Apple Watch could help predict pain among sickle cell disease sufferers, study finds

A study of suffers of sickle cell disease admitted to the Duke University SCD Day Hospital has found that an Apple Watch can be used to help predict pain.

The people were given an Apple Watch Series 3 to wear during their stay at the hospital with the study using its sensors to collect data including heart rates, heart rate variability, and heart rate variability.

Sickle cell disease is associated with severe complications including chronic anemia, stroke, and vaso-occlusive crises (VOCs), the latter of which can be unpredictable and cause pain and hospitalization.

15,683 Apple Watch data points collected

The study (opens in new tab) covered 20 patients who identified as Black or African American and was made up of 12 females and 8 males. The median time people wore the Apple Watch was two hours and 17 minutes with a total of 15,683 data points collected across all of those being observed.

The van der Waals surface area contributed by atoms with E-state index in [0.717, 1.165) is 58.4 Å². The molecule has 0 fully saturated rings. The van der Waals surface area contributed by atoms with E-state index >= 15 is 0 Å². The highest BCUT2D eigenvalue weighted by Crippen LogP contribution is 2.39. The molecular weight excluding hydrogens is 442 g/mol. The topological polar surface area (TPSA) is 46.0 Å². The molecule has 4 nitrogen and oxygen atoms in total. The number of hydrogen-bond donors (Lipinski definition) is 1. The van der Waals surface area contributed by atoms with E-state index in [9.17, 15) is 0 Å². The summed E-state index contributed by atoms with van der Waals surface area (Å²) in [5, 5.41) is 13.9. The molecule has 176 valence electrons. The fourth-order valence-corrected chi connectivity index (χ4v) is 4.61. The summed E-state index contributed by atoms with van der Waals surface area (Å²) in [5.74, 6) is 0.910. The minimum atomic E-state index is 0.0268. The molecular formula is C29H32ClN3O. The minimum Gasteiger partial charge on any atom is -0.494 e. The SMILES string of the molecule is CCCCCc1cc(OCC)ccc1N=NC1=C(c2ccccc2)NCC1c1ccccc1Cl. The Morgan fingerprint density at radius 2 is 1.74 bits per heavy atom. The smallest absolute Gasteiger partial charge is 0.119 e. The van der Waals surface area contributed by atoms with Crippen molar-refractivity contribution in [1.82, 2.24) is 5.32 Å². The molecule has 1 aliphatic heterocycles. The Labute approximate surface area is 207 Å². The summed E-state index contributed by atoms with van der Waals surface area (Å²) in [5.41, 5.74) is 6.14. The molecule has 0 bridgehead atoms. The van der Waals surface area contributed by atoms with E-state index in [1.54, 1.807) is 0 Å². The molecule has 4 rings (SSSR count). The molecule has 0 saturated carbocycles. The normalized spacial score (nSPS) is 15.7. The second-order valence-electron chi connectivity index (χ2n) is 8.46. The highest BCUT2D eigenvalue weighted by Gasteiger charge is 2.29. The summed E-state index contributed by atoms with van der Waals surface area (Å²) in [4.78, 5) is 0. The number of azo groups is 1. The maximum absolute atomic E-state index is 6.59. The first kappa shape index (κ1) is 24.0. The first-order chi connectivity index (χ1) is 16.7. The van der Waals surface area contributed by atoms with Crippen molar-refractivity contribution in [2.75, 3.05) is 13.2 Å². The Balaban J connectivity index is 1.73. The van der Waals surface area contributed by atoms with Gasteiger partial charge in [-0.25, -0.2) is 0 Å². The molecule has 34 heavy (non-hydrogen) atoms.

The report says that “data were analyzed using 3 different machine learning models: multinomial logistic regression, gradient boosting, and random forest, and 2 null models, to assess the accuracy of pain scores.” The report continues, saying that “the evaluation metrics considered were accuracy (F1-score), area under the receiving operating characteristic curve, and root-mean-square error (RMSE).”

All of the technical speak aside, the important part is pretty easy to follow — “all models outperformed the null models, and the best-performing model was the random forest model, which was able to predict the pain scores with an accuracy of 84.5%, and a RMSE of 0.84.”

The conclusion is that the Apple Watch is a promising, noninvasive way for medical professionals to collect data and predict pain scores during VOCs. What’s more, the study proved that you don’t need to be using Apple’s very best Apple Watches for this to work — the Apple Watch Series 3 went on sale in 2017.

This isn’t the first time that Apple Watches have been used in medical studies of course, but it’s another example of how doctors can use the sensors built into Apple’s wearable to do important and interesting things with the data they collect.



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